Thinking about starting up a webcomic? Has the thought ‘ Hey, if they can do it, so can I!’ ever crossed your mind?
You’ve been reading my comic, haven’t you?
Before you start looking around for a place to host a comic (or wondering what hosting is and if it requires deviled eggs) or thinking about what kind of comic you would like to do, there are some simple things you should be aware of. Proceed with caution, my friend, for the trip down into webcomic creation is a perilous path!! But avoid these pitfalls and you’ll be fine.
A Complete* List of ‘Things’ to Avoid when Creating a Webcomic!
Pitfall #1 – Creating a webcomic. Most people who set off to create a webcomic fall into this one. It’s a big mistake made by those both new to comics and those who have been reading them for ages and think they know everything.
Pitfall #2 – Don’t build your entire comic tension on a ‘will they or won’t they?’ romance. The only exception would be if you plan to end the comic when the two get together. If you don’t, the results will be brutal. Your fan base will consist of people reading of habit or those psycho fans who think you can do no harm. That is, if you have a fan base at all.
Pitfall #3 – The fan base. Don’t get one. They seriously give you more headaches and their praise is a cheap substitution for a fulfilling life building your self-worth from accomplishments instead of what other people think of you. Just quick write an amazing story that becomes beloved the world over, follow up with books explicitly written only for yourself about a group of characters only you care about and disappear in the middle of nowhere Connecticut, scorning anyone who likes your work. Hey, it worked for J.D. Salinger!
Pitfall #4 – ‘Making it’. Don’t even let the idea of ‘making it’ enter your brain. It causes you to focus on the least important aspect of webcomics, where relatively few people have ‘made it’. Get your priorities straight and worry about your position on a top # list.
Pitfall #5 – Fellow webcomic creators. Don’t talk to them, don’t go to cons, and pretend they don’t exist. I speak from personal experience. I got involved with a bunch of nice folks on Keenspace back in the day and ended up going to San Diego Comic Con and having a terrific time. I met my husband there and now I’m living in Canada (haha, suckers!**) and my life is fabulous. I’ve never been happier. Let this be a warning to you all!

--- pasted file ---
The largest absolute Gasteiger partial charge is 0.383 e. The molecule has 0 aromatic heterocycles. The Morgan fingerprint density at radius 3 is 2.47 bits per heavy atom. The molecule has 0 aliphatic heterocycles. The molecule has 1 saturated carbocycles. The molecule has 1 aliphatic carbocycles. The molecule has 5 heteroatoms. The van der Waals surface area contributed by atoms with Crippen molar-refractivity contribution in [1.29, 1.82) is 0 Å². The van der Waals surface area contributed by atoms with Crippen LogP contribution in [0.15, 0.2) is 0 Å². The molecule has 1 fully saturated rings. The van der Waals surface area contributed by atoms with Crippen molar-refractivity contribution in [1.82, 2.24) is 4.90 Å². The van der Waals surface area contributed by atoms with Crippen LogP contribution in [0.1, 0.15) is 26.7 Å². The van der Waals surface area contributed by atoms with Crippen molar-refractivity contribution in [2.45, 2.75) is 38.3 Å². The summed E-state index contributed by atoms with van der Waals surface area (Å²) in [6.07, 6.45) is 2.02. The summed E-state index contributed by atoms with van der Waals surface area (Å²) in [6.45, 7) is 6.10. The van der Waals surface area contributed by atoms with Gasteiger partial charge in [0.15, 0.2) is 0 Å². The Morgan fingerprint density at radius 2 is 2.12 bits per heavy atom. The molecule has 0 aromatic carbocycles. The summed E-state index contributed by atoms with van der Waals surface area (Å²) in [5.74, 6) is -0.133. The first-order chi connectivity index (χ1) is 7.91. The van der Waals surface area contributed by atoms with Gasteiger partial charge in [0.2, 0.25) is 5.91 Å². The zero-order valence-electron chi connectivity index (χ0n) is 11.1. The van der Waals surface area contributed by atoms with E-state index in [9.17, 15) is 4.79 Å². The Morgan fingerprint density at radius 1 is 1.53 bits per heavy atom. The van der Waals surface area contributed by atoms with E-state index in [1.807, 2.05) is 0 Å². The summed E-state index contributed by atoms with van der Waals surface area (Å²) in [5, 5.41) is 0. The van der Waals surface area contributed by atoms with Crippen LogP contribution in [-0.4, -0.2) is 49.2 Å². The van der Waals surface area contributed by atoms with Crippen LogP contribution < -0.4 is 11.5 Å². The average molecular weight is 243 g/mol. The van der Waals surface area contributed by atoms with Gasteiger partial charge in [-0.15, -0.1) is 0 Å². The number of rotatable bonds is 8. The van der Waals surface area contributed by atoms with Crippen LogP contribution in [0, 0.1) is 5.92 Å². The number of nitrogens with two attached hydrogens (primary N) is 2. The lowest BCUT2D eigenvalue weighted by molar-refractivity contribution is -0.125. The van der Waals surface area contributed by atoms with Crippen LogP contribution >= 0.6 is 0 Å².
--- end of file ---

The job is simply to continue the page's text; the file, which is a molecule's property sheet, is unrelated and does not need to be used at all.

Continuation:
Pitfall #6 – ‘There is no #6’ is no longer funny. Except, of course, in the original Bruce Philosophers sketch.
Pitfall #7 – Webcomics lists, crossovers, or any hype event where you’re promised exposure in return for looking like a sell-out. Nobody thinks you put that ‘click here to vote for this comic!’ button on your page for the fans.
Pitfall #8 – Learn how to draw hips, Randy Milholland!!! If you don’t know how to draw, either make it a stylistic choice to give every character the kind of posture that gives chiropractors wet dreams and stick to it, or learn how. Almost ironically, drawing a webcomic gives you the kind of everyday practice at drawing that helps you improve. Unless, of course, you are easily satisfied or cover up flaws with shiny color. If you aren’t your own worst critic, you’re doing something wrong.
Pitfall #9 – Listening to other people. Seriously, this is your webcomic. You don’t have to do anything with it you don’t want to. You can do it for fun, or for feedback, or for money. Don’t feel like you have to ascribe to any philosophy or school of thought. Don’t even feel like it has to be fun. And really, don’t listen to people who list things not to do or be discouraged in any way by folks who think they know it all just because they’ve been around a while. It’s been, what, half a decade for the bulk of the ‘senior’ webcomicers? We don’t know anything; we’re just making it up as we go along, too.
Pitfall #10 – And REALLY watch out for those people who think it’s witty to write a list and then say don’t pay attention to lists. I could sit here all day and say ‘Listen! don’t listen to me!’. It’s really kind of fun. And that’s what I’m in it for, too.